And not open-source friendly? That’s crazy talk. And saying Microsoft is… zomg!

Max OS X is built on the Mach Kernel and FreeBSD UNIX. Apple even developed the WebKit browser technology and set it loose on the open-source community. It’s used in a number of different browsers and is the fastest thing out there.

As annoying as Apple fanbois can be… it’s the Windows-luvin’ haterz that still amaze me.

RandomMrdan's avatar

What I think is funny, is that whenever anyone ever asks a question pertaining to both Mac and PC, it’s like a virtual brawl takes place whether they mean it to or not.

hilarious.

CMaz's avatar

“I call bullshit on your claims that Macs are built with proprietary hardware”

I bullshit you not.
That is how Mac builds their PC’s. It is a hardware/software relationship. That is why the do work “so well.” Good and bad.

“All Intel-based Macs are capable of running all consumer-grades of Windows out of the box.”
With the help of Mac software.

“You’re probably considering the “bad old days”,”

Nope.

robmandu's avatar

No, @ChazMaz, you misunderstand.

The entire world population of Macs – OS X ones anyway – has been built by Apple. They choose off-the-shelf components (CPU, RAM, hard drives, NICs, etc.) they want to use and test the heck out of those particular combinations. And they optimize the OS X software to run like the wind on it.

Microsoft, on the other hand, has to support all potential combinations that might ever be used by any of the myriad of PC manufacturers out there. It’s way more complicated.

The point is, in no meaningful way is Apple using proprietary hardware.

Lightlyseared's avatar

@robmandu what about the logic boards?

If you want a laptop that looks like a macbook how about the new HP Envy?

CMaz's avatar

Apple exclusively produces Mac hardware, choosing internal systems, designs, and prices. Apple does use third party components, however. Current Mac CPUs use Intel’s x86 architecture; previous models used the AIM alliance’s PowerPC and early models used Motorola’s 68k. Apple also develops the operating system for the Mac, currently Mac OS X version 10.6 “Snow Leopard”. The modern Mac, like other personal computers, is capable of running alternative operating systems such as Linux, FreeBSD, and Microsoft Windows, though Apple does not license Mac OS X for use on non-Apple computers.

majorrich's avatar

I think it’s more a matter of consistency. A LOT of PC laptops are spec built in China and Thaiwan et al. Dell is especially know for having variations of parts within the same model number,. HP, and in the old days Grid Systems were/are pretty consistent and I consider them nearly at the quality of Mac.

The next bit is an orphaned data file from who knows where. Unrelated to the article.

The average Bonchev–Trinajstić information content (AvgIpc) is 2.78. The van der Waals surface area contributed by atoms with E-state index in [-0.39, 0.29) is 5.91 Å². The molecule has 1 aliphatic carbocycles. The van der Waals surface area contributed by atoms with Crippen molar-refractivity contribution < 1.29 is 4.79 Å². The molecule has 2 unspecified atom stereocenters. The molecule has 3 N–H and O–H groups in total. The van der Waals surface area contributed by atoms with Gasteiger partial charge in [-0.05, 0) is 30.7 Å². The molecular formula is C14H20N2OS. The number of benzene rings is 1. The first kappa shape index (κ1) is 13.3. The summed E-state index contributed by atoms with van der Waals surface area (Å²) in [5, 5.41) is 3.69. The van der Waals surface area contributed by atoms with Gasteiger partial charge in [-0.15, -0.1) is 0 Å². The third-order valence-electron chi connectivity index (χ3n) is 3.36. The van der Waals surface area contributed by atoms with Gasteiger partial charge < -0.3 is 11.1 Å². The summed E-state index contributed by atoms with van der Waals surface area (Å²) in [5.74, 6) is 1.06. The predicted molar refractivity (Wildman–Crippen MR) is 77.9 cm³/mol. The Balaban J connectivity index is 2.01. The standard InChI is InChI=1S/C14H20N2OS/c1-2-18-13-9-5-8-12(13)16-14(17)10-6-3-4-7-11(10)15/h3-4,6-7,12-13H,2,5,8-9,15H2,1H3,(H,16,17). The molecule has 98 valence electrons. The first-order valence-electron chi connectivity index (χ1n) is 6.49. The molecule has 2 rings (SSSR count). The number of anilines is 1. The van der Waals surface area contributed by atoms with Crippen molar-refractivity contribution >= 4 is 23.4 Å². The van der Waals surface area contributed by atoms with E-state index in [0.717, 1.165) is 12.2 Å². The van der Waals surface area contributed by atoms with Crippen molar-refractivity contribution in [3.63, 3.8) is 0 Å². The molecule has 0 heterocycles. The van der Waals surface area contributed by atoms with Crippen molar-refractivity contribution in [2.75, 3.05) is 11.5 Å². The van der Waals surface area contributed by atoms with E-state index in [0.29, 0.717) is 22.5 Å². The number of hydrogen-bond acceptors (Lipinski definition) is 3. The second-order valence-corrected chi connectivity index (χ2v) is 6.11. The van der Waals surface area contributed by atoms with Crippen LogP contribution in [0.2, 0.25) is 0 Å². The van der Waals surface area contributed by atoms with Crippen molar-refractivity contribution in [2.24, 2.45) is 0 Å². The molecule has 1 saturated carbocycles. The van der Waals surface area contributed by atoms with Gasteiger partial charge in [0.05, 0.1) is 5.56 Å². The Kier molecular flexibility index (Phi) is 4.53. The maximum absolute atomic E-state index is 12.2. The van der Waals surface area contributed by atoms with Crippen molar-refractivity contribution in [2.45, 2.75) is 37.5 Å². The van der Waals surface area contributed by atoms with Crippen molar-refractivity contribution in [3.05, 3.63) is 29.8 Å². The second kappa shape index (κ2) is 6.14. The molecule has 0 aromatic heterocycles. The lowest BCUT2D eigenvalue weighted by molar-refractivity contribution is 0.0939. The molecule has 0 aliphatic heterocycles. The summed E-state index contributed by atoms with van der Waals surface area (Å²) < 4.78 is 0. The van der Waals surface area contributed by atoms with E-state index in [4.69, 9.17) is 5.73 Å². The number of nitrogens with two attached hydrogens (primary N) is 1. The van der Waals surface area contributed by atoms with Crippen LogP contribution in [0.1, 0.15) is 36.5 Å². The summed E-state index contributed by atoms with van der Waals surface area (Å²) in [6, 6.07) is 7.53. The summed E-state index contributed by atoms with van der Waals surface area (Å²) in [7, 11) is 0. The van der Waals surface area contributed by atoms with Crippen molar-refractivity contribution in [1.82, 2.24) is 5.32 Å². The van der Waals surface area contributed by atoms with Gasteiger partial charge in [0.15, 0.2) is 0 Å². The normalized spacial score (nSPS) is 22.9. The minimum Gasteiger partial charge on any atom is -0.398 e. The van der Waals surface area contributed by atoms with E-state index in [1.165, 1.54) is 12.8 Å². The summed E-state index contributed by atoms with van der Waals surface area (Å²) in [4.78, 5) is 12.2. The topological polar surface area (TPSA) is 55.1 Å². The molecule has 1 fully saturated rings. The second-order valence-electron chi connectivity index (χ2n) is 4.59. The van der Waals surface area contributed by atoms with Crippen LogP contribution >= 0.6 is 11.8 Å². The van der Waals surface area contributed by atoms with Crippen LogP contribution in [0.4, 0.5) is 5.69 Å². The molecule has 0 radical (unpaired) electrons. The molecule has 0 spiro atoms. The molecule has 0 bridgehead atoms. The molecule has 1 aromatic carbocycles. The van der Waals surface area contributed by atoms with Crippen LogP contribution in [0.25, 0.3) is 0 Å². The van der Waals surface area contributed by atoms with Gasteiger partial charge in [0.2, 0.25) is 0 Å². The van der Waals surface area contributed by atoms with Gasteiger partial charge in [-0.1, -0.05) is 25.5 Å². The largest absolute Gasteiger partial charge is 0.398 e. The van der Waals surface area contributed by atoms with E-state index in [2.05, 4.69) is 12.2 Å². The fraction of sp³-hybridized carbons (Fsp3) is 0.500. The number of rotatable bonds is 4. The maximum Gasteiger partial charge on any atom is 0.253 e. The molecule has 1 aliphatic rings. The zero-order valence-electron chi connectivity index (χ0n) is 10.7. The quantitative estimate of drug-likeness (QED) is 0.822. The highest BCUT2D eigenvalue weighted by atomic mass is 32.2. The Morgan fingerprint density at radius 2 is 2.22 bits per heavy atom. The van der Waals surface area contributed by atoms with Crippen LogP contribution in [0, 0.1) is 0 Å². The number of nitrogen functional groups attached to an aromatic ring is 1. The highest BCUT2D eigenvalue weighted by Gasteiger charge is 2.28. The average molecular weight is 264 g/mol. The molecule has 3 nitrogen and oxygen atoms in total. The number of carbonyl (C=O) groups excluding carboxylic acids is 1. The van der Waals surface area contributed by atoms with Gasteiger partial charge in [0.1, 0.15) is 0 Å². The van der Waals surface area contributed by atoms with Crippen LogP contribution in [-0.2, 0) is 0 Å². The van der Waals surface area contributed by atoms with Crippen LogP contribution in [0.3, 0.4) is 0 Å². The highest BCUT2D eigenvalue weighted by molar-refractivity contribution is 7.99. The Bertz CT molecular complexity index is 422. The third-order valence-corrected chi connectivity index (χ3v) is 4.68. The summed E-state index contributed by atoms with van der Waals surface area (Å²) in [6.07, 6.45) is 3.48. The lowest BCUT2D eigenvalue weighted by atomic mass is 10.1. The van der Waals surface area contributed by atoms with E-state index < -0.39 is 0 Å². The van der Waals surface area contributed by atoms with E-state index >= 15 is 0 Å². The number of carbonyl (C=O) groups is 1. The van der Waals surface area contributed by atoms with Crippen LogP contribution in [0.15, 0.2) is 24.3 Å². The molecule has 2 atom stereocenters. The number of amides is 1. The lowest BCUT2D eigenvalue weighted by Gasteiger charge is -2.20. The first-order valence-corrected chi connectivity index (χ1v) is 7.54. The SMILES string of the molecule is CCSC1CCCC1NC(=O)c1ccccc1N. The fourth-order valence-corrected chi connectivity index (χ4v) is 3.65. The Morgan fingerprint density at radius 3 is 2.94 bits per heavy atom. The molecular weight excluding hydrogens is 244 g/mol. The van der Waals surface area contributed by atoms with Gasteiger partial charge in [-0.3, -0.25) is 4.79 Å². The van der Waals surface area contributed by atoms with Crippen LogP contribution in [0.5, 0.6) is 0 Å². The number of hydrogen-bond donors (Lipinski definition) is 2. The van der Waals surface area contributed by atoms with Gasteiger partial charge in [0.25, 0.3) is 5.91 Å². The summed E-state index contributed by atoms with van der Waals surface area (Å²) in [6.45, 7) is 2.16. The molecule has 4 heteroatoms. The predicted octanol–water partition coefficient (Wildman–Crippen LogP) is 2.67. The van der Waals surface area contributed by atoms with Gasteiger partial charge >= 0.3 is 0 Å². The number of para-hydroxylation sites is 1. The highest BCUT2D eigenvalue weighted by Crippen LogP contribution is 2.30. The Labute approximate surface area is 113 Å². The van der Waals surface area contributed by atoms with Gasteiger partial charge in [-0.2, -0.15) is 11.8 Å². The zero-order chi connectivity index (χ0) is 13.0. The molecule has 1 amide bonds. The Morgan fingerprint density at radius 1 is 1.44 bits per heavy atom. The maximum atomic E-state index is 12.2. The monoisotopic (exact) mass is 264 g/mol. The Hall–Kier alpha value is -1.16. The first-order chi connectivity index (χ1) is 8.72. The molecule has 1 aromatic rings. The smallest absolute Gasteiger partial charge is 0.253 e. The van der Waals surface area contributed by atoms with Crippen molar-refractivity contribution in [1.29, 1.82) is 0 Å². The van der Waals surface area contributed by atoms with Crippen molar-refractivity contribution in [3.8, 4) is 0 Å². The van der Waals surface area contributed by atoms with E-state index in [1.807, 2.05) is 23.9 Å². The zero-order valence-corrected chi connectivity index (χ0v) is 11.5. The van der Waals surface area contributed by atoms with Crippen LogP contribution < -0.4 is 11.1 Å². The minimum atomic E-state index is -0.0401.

Mac is pretty well vertically integrated. They have cradle to grave knowledge of each unit by serial number and know what it was when it was built and, presuming you stay with the system, what happened to the system. Problem with mine is it is a SAVAGE LOIN DESTRUCTION DEVICE! Metal Cases get really hot! ow ow ow

se_ven's avatar

Not sure if anyone’s mentioned them yet, but I have a Lenovo (used to be IBM) ThinkPad T61. It’s a very well manufactured machine, very durable, good hardware, and I haven’t had a hardware issue in over two years. The design aspect is probably lacking to a mac fan, but I like the look of a business use laptop.

majorrich's avatar

Lenovo’s are still available?! They were pretty good machines as I recall.

evegrimm's avatar

I can’t think of any, but then again, I’m not horribly familiar with laptops and such.

Although I think you could argue that you could build a better/cheaper desktop Windows computer than a laptop Apple, that’s not really the question, is it?

If you’re really looking for a way to purchase a computer but avoid the high prices prevalent in Apple computers, I have two options for you: one, buy refurbished. Personally, I don’t think the MBPs change enough in 2 years to really warrant (me) buying a new one. It’s got a prettier and slimmer case, but there’s nothing wrong with mine (except for battery issues, which AppleCare will take care of).

The other option is to go Hackintosh.

jenlk1207's avatar

No, mac is about as good as it gets with all of your concerns.

se_ven's avatar

@majorrich They sure are, and will be at the top of my list when I need another laptop. (not sure when that will be)

Newegg
US Site

majorrich's avatar

Caveat. That was when IBM had their hands on the wheel. If they spun off as a subsidiary, then you are golden. If they got sold off, well… all bets are off….

gggritso's avatar

Lenovo. Two of my roommates have Lenovo laptops. They cost a pretty penny, that’s for sure but they’re unkillable. They carry them everywhere, drop them constantly and those laptops take it all and ask for more. I also haven’t heard of either of them complaining about battery life, but they have replaceable batteries just in case. Not sure about disk capacity, one of them has an SSD, which I imagine is pretty small.

ShiningToast's avatar

This is going to be nasty….

ratboy's avatar

The Free Software Directory lists a few free programs for UNIX.

cwilbur's avatar

I think the salient point here is that any Windows laptop that matches the power, quality, and durability of construction of the Apple laptops is going to cost about as much.

(My own experience is that I can kill a Windows laptop within a year, because I’m not gentle on my computers, but that Powerbooks and MacBooks are far more durable. My old Powerbook reached the ripe old age of 6 before I replaced it.)

RandomMrdan's avatar

I had a 7 year old 12in Powerbook G4 that I finally got rid of right before buying my new Macbook Pro. It was in great shape, the aluminum frame holds up extremely well as it ages.

majorrich's avatar